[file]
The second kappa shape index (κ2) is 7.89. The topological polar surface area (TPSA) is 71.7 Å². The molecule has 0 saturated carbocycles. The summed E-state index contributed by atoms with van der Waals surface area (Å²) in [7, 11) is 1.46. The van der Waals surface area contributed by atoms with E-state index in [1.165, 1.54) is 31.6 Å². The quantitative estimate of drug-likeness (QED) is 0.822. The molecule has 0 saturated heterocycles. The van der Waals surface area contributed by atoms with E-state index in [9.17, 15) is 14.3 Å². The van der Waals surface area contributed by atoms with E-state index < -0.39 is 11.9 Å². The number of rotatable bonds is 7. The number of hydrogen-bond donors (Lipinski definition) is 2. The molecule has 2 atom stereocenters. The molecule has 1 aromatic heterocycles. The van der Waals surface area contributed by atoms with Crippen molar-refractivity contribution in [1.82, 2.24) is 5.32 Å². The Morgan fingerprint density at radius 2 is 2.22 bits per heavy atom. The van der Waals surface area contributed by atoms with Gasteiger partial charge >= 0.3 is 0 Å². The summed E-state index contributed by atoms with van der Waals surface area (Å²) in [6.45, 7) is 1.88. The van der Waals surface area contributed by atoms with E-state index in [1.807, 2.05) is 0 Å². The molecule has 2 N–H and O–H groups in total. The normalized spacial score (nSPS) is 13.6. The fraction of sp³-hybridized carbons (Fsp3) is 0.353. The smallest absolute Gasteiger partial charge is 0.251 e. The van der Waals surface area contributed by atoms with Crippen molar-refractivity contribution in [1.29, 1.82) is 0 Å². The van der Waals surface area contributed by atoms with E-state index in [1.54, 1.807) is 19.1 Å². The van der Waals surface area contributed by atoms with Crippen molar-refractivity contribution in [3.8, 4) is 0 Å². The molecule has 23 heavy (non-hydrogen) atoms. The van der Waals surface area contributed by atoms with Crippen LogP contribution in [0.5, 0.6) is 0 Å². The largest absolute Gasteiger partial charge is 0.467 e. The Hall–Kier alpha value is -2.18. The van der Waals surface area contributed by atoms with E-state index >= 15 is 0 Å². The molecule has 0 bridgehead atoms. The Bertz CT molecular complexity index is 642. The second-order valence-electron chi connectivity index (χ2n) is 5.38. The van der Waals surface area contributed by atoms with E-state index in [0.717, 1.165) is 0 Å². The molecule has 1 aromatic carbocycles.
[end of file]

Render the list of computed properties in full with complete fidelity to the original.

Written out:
The second kappa shape index (κ2) is 7.89. The topological polar surface area (TPSA) is 71.7 Å². The molecule has 0 saturated carbocycles. The summed E-state index contributed by atoms with van der Waals surface area (Å²) in [7, 11) is 1.46. The van der Waals surface area contributed by atoms with E-state index in [1.165, 1.54) is 31.6 Å². The quantitative estimate of drug-likeness (QED) is 0.822. The molecule has 0 saturated heterocycles. The van der Waals surface area contributed by atoms with E-state index in [9.17, 15) is 14.3 Å². The van der Waals surface area contributed by atoms with E-state index < -0.39 is 11.9 Å². The number of rotatable bonds is 7. The number of hydrogen-bond donors (Lipinski definition) is 2. The molecule has 2 atom stereocenters. The molecule has 1 aromatic heterocycles. The van der Waals surface area contributed by atoms with Crippen molar-refractivity contribution in [1.82, 2.24) is 5.32 Å². The Morgan fingerprint density at radius 2 is 2.22 bits per heavy atom. The van der Waals surface area contributed by atoms with Gasteiger partial charge >= 0.3 is 0 Å². The summed E-state index contributed by atoms with van der Waals surface area (Å²) in [6.45, 7) is 1.88. The van der Waals surface area contributed by atoms with E-state index in [1.807, 2.05) is 0 Å². The molecule has 2 N–H and O–H groups in total. The normalized spacial score (nSPS) is 13.6. The fraction of sp³-hybridized carbons (Fsp3) is 0.353. The smallest absolute Gasteiger partial charge is 0.251 e. The van der Waals surface area contributed by atoms with Crippen molar-refractivity contribution in [1.29, 1.82) is 0 Å². The van der Waals surface area contributed by atoms with E-state index in [1.54, 1.807) is 19.1 Å². The van der Waals surface area contributed by atoms with Crippen molar-refractivity contribution in [3.8, 4) is 0 Å². The molecule has 23 heavy (non-hydrogen) atoms. The van der Waals surface area contributed by atoms with Crippen LogP contribution in [0.5, 0.6) is 0 Å². The largest absolute Gasteiger partial charge is 0.467 e. The Hall–Kier alpha value is -2.18. The van der Waals surface area contributed by atoms with E-state index >= 15 is 0 Å². The molecule has 0 bridgehead atoms. The Bertz CT molecular complexity index is 642. The second-order valence-electron chi connectivity index (χ2n) is 5.38. The van der Waals surface area contributed by atoms with E-state index in [0.717, 1.165) is 0 Å². The molecule has 1 aromatic carbocycles.